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SIT Newsletter September 2017

Tuesday, September 5, 2017  
Posted by: Lindsey Keeley
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SIT HOMEPAGE  |  Publications  |  Awards  | Documents  |  Committee  | Newsletter Archive

October 6, 2017
Late Registration Deadline

October 15, 2017
Registration for Winter Workshop Open

Research Faculty
Free Radical and Radiation Biology Program,
University of Iowa College of Medicine Department of Radiation Oncology.

ERRS2017: 43rd Annual Meeting of the European Radiation Research Society
Essen, Germany
September 18-21, 2017

ASTRO Annual Meeting
San Diego, CA
September 24-27, 2017


17th International Symposium on Microdosimetry
Venice, Italy
November 5-10, 2017

International Training Course on Carbon-ion Radiotherapy
Chiba & Gunma, Japan
November 6-11, 2017

18th Radiochemical Conference
Czech Republic
May 13-18, 2018

OCRP5: 5th Asian & Oceanic Regional Congress on Radiation Protection
Melbourne, Australia
May 20-23, 2018

Mary-Keara Boss - Medicine/Biology  

Pavel Bláha - Biology

Reza Taleei - Physics
Jason Domogauer, Medicine
Pil Fredericia, Biology/Physics

Cristian Fernandez-Paloma - Biology  
Yuan-Hao (Chris) Lee - Biology/Physics
Nicholas Colangelo - Medicine/Biology
James McEvoy - Biology
Emil Schueler - Biology/Physics
Mattia Siragusa - Biology/Physics

G’Day SIT members,
Change is a remarkable, yet sometimes petrifying event that we will face many times throughout our lives. Speaking broadly, it can bring the modernization or destruction of communities, the advancement or cessation of knowledge, and the happiness or sadness of an individual. With every opportunity of change we face, we must decide how we will respond.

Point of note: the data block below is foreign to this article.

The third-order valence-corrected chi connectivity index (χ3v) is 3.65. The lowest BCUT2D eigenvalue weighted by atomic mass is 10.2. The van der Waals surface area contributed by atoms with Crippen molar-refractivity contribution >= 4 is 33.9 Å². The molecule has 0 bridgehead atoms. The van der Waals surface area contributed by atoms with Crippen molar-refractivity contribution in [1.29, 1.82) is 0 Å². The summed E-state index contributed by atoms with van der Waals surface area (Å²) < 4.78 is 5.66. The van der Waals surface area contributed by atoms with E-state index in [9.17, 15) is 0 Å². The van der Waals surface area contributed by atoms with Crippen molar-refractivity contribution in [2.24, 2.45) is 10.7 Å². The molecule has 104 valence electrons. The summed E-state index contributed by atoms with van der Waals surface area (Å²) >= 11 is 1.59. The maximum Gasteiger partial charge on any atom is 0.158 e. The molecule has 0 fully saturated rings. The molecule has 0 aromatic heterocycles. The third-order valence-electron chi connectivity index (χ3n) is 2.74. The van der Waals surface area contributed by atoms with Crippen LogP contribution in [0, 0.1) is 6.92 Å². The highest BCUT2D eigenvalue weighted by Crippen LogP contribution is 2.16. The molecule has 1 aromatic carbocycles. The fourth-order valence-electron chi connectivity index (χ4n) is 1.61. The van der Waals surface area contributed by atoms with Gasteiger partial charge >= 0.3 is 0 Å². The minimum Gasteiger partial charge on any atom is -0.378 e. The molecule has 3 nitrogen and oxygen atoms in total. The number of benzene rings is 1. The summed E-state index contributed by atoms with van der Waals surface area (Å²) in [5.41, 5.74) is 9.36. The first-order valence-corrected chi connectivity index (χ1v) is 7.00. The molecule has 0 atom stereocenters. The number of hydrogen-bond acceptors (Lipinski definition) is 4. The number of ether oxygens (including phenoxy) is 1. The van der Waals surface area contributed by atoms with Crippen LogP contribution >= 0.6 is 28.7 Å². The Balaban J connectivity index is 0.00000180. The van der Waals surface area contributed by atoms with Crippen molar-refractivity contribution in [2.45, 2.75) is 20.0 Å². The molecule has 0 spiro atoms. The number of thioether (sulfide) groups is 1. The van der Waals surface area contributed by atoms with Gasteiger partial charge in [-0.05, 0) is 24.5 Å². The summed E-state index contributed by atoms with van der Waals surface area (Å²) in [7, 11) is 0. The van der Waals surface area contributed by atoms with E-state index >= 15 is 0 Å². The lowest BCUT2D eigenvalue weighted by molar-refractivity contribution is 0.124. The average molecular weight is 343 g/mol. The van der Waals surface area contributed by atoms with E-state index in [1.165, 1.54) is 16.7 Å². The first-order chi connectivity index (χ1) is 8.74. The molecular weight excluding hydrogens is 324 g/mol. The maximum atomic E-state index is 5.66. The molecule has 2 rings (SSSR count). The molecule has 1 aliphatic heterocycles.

Recently, I had the opportunity to change the location of my PhD. In my second year of studies, I moved over to Canada (three months ago). This change, although well thought out, also brought about many changes I hadn’t considered: there were changes in country, community and living situation. These changes weren’t too hard, as I had a sense of what I was getting myself into. Taking that step into a new living arrangement and learning to live separate from everyone I knew had its moments, but nothing too difficult. Then there were new cultures to learn. Although not vastly different from Australia, there are some distinct differences, such as driving on the wrong side of the road, packing my own groceries, or seeing snakes and spiders that aren’t going to kill me – Australia: land of the deadly animals.

The most challenging part of this extraordinary change was the time and effort involved to start up my experiments. Moving into a new lab and getting all the training again, then ordering supplies, all took much more time than first anticipated. Even performing simple tasks took hours because this lab was not set up to do them. In no way is this lab inferior to my old lab or vice versa, but they are different and they are set up for different experiments. Along with that, I moved into a lab where no one knew my study area and thus I immediately became the expert in my field. An initial shock but a beautiful learning curve as I found out I knew more than I realized – self-esteem booster.